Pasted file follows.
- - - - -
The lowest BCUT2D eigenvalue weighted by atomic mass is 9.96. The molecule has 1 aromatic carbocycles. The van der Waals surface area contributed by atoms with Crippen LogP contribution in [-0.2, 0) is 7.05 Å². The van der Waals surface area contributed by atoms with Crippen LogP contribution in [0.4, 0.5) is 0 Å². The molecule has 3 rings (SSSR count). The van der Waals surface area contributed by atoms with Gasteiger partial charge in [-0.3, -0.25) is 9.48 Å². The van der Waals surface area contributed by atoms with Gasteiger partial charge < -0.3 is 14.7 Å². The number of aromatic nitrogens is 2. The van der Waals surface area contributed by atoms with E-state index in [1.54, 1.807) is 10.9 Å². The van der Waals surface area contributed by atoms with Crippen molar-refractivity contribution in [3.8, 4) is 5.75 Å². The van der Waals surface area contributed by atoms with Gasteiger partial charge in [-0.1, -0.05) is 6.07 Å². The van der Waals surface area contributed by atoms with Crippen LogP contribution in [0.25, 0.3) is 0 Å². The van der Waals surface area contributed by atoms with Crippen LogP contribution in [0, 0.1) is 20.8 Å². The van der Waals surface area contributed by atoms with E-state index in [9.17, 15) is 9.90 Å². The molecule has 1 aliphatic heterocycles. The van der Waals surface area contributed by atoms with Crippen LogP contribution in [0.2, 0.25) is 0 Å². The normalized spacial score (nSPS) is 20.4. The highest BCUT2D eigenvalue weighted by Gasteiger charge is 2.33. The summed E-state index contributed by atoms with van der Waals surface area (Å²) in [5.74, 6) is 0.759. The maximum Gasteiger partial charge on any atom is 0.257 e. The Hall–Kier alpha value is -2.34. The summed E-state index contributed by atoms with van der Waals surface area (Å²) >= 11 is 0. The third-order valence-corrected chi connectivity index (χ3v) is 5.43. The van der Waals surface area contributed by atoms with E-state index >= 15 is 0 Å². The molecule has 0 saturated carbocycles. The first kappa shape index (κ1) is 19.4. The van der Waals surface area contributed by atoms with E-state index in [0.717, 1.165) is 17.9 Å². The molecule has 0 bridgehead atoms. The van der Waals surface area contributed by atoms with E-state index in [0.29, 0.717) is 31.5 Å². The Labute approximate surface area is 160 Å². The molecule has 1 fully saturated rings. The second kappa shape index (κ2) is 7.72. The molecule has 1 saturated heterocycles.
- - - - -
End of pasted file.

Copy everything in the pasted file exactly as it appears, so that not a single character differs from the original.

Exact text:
The lowest BCUT2D eigenvalue weighted by atomic mass is 9.96. The molecule has 1 aromatic carbocycles. The van der Waals surface area contributed by atoms with Crippen LogP contribution in [-0.2, 0) is 7.05 Å². The van der Waals surface area contributed by atoms with Crippen LogP contribution in [0.4, 0.5) is 0 Å². The molecule has 3 rings (SSSR count). The van der Waals surface area contributed by atoms with Gasteiger partial charge in [-0.3, -0.25) is 9.48 Å². The van der Waals surface area contributed by atoms with Gasteiger partial charge < -0.3 is 14.7 Å². The number of aromatic nitrogens is 2. The van der Waals surface area contributed by atoms with E-state index in [1.54, 1.807) is 10.9 Å². The van der Waals surface area contributed by atoms with Crippen molar-refractivity contribution in [3.8, 4) is 5.75 Å². The van der Waals surface area contributed by atoms with Gasteiger partial charge in [-0.1, -0.05) is 6.07 Å². The van der Waals surface area contributed by atoms with Crippen LogP contribution in [0.25, 0.3) is 0 Å². The van der Waals surface area contributed by atoms with Crippen LogP contribution in [0, 0.1) is 20.8 Å². The van der Waals surface area contributed by atoms with E-state index in [9.17, 15) is 9.90 Å². The molecule has 1 aliphatic heterocycles. The van der Waals surface area contributed by atoms with Crippen LogP contribution in [0.2, 0.25) is 0 Å². The normalized spacial score (nSPS) is 20.4. The highest BCUT2D eigenvalue weighted by Gasteiger charge is 2.33. The summed E-state index contributed by atoms with van der Waals surface area (Å²) in [5.74, 6) is 0.759. The maximum Gasteiger partial charge on any atom is 0.257 e. The Hall–Kier alpha value is -2.34. The summed E-state index contributed by atoms with van der Waals surface area (Å²) >= 11 is 0. The third-order valence-corrected chi connectivity index (χ3v) is 5.43. The van der Waals surface area contributed by atoms with E-state index >= 15 is 0 Å². The molecule has 0 saturated carbocycles. The first kappa shape index (κ1) is 19.4. The van der Waals surface area contributed by atoms with E-state index in [0.717, 1.165) is 17.9 Å². The molecule has 0 bridgehead atoms. The van der Waals surface area contributed by atoms with E-state index in [0.29, 0.717) is 31.5 Å². The Labute approximate surface area is 160 Å². The molecule has 1 fully saturated rings. The second kappa shape index (κ2) is 7.72. The molecule has 1 saturated heterocycles.